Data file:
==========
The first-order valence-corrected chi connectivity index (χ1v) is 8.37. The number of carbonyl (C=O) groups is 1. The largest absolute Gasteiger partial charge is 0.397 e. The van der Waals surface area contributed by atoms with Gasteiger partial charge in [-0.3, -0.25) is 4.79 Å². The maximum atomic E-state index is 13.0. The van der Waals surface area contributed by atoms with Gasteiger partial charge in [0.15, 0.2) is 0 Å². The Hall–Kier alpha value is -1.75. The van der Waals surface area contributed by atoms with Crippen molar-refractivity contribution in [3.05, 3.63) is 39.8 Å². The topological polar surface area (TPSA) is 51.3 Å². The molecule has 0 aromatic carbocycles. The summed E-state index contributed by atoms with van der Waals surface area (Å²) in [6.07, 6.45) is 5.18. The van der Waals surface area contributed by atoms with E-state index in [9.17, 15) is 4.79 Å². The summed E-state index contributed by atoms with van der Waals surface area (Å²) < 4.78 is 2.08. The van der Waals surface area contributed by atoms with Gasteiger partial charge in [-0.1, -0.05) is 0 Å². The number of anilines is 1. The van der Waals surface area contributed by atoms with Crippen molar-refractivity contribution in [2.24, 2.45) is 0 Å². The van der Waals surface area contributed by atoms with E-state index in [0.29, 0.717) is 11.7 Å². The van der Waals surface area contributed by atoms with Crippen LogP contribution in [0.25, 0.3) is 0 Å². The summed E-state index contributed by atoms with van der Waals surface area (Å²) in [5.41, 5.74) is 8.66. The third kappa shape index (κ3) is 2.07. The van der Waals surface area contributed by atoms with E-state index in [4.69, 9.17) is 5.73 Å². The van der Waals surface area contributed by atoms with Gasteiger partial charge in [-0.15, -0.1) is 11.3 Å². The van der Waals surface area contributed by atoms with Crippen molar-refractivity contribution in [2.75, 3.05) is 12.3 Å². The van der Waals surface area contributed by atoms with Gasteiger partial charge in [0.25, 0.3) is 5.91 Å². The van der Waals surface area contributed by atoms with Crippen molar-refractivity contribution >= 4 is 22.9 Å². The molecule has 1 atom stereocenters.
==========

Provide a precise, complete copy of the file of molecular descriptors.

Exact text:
The first-order valence-corrected chi connectivity index (χ1v) is 8.37. The number of carbonyl (C=O) groups is 1. The largest absolute Gasteiger partial charge is 0.397 e. The van der Waals surface area contributed by atoms with Gasteiger partial charge in [-0.3, -0.25) is 4.79 Å². The maximum atomic E-state index is 13.0. The van der Waals surface area contributed by atoms with Gasteiger partial charge in [0.15, 0.2) is 0 Å². The Hall–Kier alpha value is -1.75. The van der Waals surface area contributed by atoms with Crippen molar-refractivity contribution in [3.05, 3.63) is 39.8 Å². The topological polar surface area (TPSA) is 51.3 Å². The molecule has 0 aromatic carbocycles. The summed E-state index contributed by atoms with van der Waals surface area (Å²) in [6.07, 6.45) is 5.18. The van der Waals surface area contributed by atoms with E-state index in [9.17, 15) is 4.79 Å². The summed E-state index contributed by atoms with van der Waals surface area (Å²) < 4.78 is 2.08. The van der Waals surface area contributed by atoms with Gasteiger partial charge in [-0.1, -0.05) is 0 Å². The number of anilines is 1. The van der Waals surface area contributed by atoms with Crippen molar-refractivity contribution in [2.24, 2.45) is 0 Å². The van der Waals surface area contributed by atoms with E-state index in [0.29, 0.717) is 11.7 Å². The van der Waals surface area contributed by atoms with Crippen LogP contribution in [0.25, 0.3) is 0 Å². The summed E-state index contributed by atoms with van der Waals surface area (Å²) in [5.41, 5.74) is 8.66. The third kappa shape index (κ3) is 2.07. The van der Waals surface area contributed by atoms with E-state index in [4.69, 9.17) is 5.73 Å². The van der Waals surface area contributed by atoms with Gasteiger partial charge in [-0.15, -0.1) is 11.3 Å². The van der Waals surface area contributed by atoms with Crippen molar-refractivity contribution in [2.75, 3.05) is 12.3 Å². The van der Waals surface area contributed by atoms with Gasteiger partial charge in [0.25, 0.3) is 5.91 Å². The van der Waals surface area contributed by atoms with Crippen molar-refractivity contribution >= 4 is 22.9 Å². The molecule has 1 atom stereocenters.